Annually, over 1.2 billion people travel on Brazil’s highways, and in the last two decades, government recognized that modern, well-maintained roads are key to sustained economic growth. To achieve this, officials made a commitment to accelerate the development of infrastructure to improve the country’s competitiveness, reimagining Brazil’s roads from one end of the country to the other.
Despite Brazil’s size and influence—it is the sixth largest economy in the world and is predicted to become the fourth largest by 2050—the country faces a substantial infrastructure gap that threatens to limit growth and competitiveness. This is especially true for the transport sector. Without a railroad network, and with many stretches of unpaved roads, trade costs inevitably increase. This poor transportation infrastructure ultimately prevents the country from reaping greater benefits from international trade.
To develop infrastructure that will allow Brazil to achieve its promise, the Brazilian Development Bank (BNDES), the Inter-American Development Bank (IDB), and IFC collaborated to create the Private Sector Participation Program (PSP Brazil) in 2008. The PSP Brazil alliance implements innovative public-private partnerships and fosters best practices through the provision of consulting services to regional and municipal governments.
The first PSP Brazil project, a groundbreaking concession to expand, rehabilitate, operate and maintain 667 kilometers of federal roads in the state of Bahia, closed in October 2009. It succeeded in introducing a new contractual structure that served as model for the development of other federal and state road transactions. In particular, this transaction—BR116/324—established the performance-based concession as a model for later federal and state road transactions.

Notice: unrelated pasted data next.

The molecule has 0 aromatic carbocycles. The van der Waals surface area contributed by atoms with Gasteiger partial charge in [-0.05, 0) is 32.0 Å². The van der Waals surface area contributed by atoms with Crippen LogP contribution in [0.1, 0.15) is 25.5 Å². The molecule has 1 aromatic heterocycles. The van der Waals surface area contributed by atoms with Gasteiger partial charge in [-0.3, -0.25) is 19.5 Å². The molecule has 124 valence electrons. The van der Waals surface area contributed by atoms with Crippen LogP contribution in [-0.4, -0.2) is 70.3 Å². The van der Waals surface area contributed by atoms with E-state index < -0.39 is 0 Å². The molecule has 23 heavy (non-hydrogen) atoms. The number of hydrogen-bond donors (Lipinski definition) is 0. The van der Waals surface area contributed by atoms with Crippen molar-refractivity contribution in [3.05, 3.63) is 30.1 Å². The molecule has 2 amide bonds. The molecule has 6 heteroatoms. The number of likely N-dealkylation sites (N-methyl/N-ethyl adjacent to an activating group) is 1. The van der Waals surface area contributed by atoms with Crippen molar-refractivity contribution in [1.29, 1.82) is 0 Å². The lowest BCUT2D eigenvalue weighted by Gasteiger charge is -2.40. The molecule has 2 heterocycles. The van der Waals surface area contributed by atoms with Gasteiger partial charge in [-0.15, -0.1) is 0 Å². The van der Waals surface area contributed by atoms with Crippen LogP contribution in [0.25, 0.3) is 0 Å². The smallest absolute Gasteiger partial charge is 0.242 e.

The concession of the BA093 highway system, which closed in August 2010, was also precedent-setting. It became the first PPP to be structured for an entire highway system, the first to encompass an entire metropolitan area, and the first to adhere to the Equator Principles, guaranteeing that the project will be developed in an environmentally and socially sustainable manner.
Both of these transactions will improve economic resilience and encourage broader development throughout the region, including sought-after expansion in trade. Equally important, they will improve safety and access to basic services such as hospitals and schools for millions of Brazilians.
In the following interview, Henrique Amarante da Costa Pinto, BNDES’ Superintendent for Project Development, places these developments in context. BNDES is the main financing agent for development in Brazil, and since its founding in 1952, it has played a fundamental role in stimulating the expansion of industry and infrastructure in the country.